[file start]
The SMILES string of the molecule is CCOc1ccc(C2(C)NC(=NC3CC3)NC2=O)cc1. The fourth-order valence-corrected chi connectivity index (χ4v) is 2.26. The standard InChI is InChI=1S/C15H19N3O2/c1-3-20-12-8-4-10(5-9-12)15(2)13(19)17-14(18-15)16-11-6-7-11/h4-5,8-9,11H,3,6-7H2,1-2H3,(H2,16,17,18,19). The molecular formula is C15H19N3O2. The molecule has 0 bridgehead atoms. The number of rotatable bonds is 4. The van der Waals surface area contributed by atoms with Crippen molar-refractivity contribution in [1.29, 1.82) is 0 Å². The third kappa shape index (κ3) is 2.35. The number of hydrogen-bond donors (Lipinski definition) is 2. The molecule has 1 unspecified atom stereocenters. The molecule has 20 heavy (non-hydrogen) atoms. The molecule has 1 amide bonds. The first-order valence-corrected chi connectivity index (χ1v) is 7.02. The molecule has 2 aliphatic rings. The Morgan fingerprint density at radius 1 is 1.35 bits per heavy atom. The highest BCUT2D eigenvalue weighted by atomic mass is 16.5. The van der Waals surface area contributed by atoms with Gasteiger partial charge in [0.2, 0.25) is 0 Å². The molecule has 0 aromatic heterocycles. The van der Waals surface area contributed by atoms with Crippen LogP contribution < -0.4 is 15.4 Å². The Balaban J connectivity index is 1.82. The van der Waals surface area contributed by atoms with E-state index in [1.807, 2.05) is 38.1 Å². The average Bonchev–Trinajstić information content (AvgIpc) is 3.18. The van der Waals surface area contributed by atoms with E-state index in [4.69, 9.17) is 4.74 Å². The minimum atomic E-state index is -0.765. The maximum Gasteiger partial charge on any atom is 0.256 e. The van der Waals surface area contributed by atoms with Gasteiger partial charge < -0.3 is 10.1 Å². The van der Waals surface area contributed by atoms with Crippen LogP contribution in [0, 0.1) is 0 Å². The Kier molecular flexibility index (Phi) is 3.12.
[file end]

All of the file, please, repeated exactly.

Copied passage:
The SMILES string of the molecule is CCOc1ccc(C2(C)NC(=NC3CC3)NC2=O)cc1. The fourth-order valence-corrected chi connectivity index (χ4v) is 2.26. The standard InChI is InChI=1S/C15H19N3O2/c1-3-20-12-8-4-10(5-9-12)15(2)13(19)17-14(18-15)16-11-6-7-11/h4-5,8-9,11H,3,6-7H2,1-2H3,(H2,16,17,18,19). The molecular formula is C15H19N3O2. The molecule has 0 bridgehead atoms. The number of rotatable bonds is 4. The van der Waals surface area contributed by atoms with Crippen molar-refractivity contribution in [1.29, 1.82) is 0 Å². The third kappa shape index (κ3) is 2.35. The number of hydrogen-bond donors (Lipinski definition) is 2. The molecule has 1 unspecified atom stereocenters. The molecule has 20 heavy (non-hydrogen) atoms. The molecule has 1 amide bonds. The first-order valence-corrected chi connectivity index (χ1v) is 7.02. The molecule has 2 aliphatic rings. The Morgan fingerprint density at radius 1 is 1.35 bits per heavy atom. The highest BCUT2D eigenvalue weighted by atomic mass is 16.5. The van der Waals surface area contributed by atoms with Gasteiger partial charge in [0.2, 0.25) is 0 Å². The molecule has 0 aromatic heterocycles. The van der Waals surface area contributed by atoms with Crippen LogP contribution < -0.4 is 15.4 Å². The Balaban J connectivity index is 1.82. The van der Waals surface area contributed by atoms with E-state index in [1.807, 2.05) is 38.1 Å². The average Bonchev–Trinajstić information content (AvgIpc) is 3.18. The van der Waals surface area contributed by atoms with E-state index in [4.69, 9.17) is 4.74 Å². The minimum atomic E-state index is -0.765. The maximum Gasteiger partial charge on any atom is 0.256 e. The van der Waals surface area contributed by atoms with Gasteiger partial charge < -0.3 is 10.1 Å². The van der Waals surface area contributed by atoms with Crippen LogP contribution in [0, 0.1) is 0 Å². The Kier molecular flexibility index (Phi) is 3.12.